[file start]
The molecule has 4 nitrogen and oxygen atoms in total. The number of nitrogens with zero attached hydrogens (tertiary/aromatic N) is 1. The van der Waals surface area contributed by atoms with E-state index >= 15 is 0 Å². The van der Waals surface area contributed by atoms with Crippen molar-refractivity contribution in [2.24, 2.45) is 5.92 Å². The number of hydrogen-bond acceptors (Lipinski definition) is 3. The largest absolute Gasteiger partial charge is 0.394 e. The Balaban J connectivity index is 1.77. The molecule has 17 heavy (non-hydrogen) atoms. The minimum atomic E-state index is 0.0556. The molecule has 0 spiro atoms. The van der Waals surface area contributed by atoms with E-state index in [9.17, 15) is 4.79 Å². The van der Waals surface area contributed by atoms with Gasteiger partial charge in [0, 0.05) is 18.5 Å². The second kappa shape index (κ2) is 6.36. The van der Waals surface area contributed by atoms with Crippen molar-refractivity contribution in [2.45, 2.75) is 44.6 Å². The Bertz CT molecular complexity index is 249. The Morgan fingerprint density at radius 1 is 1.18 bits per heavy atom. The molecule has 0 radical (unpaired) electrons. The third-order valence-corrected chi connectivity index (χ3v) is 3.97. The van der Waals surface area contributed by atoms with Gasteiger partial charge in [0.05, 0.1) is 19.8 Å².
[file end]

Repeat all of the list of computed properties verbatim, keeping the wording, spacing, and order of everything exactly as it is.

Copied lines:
The molecule has 4 nitrogen and oxygen atoms in total. The number of nitrogens with zero attached hydrogens (tertiary/aromatic N) is 1. The van der Waals surface area contributed by atoms with E-state index >= 15 is 0 Å². The van der Waals surface area contributed by atoms with Crippen molar-refractivity contribution in [2.24, 2.45) is 5.92 Å². The number of hydrogen-bond acceptors (Lipinski definition) is 3. The largest absolute Gasteiger partial charge is 0.394 e. The Balaban J connectivity index is 1.77. The molecule has 17 heavy (non-hydrogen) atoms. The minimum atomic E-state index is 0.0556. The molecule has 0 spiro atoms. The van der Waals surface area contributed by atoms with E-state index in [9.17, 15) is 4.79 Å². The van der Waals surface area contributed by atoms with Gasteiger partial charge in [0, 0.05) is 18.5 Å². The second kappa shape index (κ2) is 6.36. The van der Waals surface area contributed by atoms with Crippen molar-refractivity contribution in [2.45, 2.75) is 44.6 Å². The Bertz CT molecular complexity index is 249. The Morgan fingerprint density at radius 1 is 1.18 bits per heavy atom. The molecule has 0 radical (unpaired) electrons. The third-order valence-corrected chi connectivity index (χ3v) is 3.97. The van der Waals surface area contributed by atoms with Gasteiger partial charge in [0.05, 0.1) is 19.8 Å².